For an investor the benefit of a dividend includes a predictable income stream and realization of profit without having to sell the stock. Each dividend payment technically represents a return on invested capital, thereby reducing the investor’s risk with each subsequent dividend payment. Many retirees invest in dividend stocks for the current income provided them.

For a company with a consistent payout, the benefits include an increase in its stock price with each announcement of a dividend payment. Furthermore, companies that have consistent dividend payouts over years and over variable economic cycles develop shareholder loyalty.

Risks and Considerations of Dividend Investing

  1. A company has no obligation to pay a dividend, and it can choose to cut or eliminate its dividend at any time.  For this reason, investors need to be vigilant in monitoring their holdings, or hire an active portfolio manager to supervise relevant events.
  2. Rising interest rates on government securities, perceived to be risk free, provide an attractive alternative to some dividend stocks. If the company can safely raise its dividend in negative economic environments, the stock will outperform the market. If not, investors selling the stock to buy bonds will result in lower stock prices.
  3. Dividends can be taxable. The taxation on dividends depends on your income, your filing status and whether the dividend is qualified or non-qualified. A qualified dividend receives preferential tax treatment based on your income and filing status, whereas a non-qualified dividend is taxed at ordinary income rates.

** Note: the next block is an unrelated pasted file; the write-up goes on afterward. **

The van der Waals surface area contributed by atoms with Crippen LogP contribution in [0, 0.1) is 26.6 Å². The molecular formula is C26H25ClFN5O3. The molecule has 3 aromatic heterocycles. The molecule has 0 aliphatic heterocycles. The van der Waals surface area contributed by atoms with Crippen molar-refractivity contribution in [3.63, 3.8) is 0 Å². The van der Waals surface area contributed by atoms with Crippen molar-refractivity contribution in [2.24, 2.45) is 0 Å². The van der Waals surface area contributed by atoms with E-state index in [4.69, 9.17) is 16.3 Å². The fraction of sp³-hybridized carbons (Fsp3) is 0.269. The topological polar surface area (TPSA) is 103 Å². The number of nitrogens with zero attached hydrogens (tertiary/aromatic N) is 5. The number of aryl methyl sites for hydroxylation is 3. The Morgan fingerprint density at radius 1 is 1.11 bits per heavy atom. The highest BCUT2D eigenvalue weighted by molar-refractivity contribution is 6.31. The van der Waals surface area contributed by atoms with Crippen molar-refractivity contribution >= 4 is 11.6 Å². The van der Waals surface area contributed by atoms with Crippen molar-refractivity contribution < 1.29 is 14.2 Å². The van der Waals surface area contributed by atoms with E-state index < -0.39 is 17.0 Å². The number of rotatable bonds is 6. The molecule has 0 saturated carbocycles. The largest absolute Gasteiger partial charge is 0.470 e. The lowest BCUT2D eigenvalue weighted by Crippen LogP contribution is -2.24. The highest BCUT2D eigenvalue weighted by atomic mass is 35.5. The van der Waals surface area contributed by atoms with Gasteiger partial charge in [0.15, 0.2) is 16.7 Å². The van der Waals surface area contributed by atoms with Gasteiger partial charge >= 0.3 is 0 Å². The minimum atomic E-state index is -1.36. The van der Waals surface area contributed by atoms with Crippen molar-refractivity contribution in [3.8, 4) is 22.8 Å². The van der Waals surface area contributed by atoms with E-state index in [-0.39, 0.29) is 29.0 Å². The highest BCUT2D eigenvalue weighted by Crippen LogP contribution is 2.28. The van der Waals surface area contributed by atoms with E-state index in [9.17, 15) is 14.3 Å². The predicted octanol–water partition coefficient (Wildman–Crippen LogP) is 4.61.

History demonstrates that stock investment protects investors against inflation because stock prices historically rise with consumer prices. However, not all stocks perform equally well when consumer prices are rising. Dividend stocks have historically outperformed in inflationary environments.

Dividend stocks need to be viewed as long-term investments. All stocks, including stable dividend paying stocks, experience market volatility over the short term. Long-term, patient investing has proven to be a consistently successful investment strategy.

Hemispheres Investment Management’s principals have over 35+ years of successfully managing client funds through multiple market cycles and various watershed events. Over time we have developed a proven and repeatable investment process with demonstrated results. Hemispheres Investment Management is a value style, bottom-up manager. This means that our process begins with analysis of individual companies’ financial fundamentals. We diversify client portfolios by individual holding size, by sector, by country, and by region of the world. A global equities portfolio holds both domestic and international securities, but we invest where we see the greatest opportunity in the long term. We are a separate account manager that customizes portfolios for individual and institutional clientele. Hemispheres can assist you develop an asset allocation that is appropriate for your needs and preferences. Please feel free to book a free consultation with us.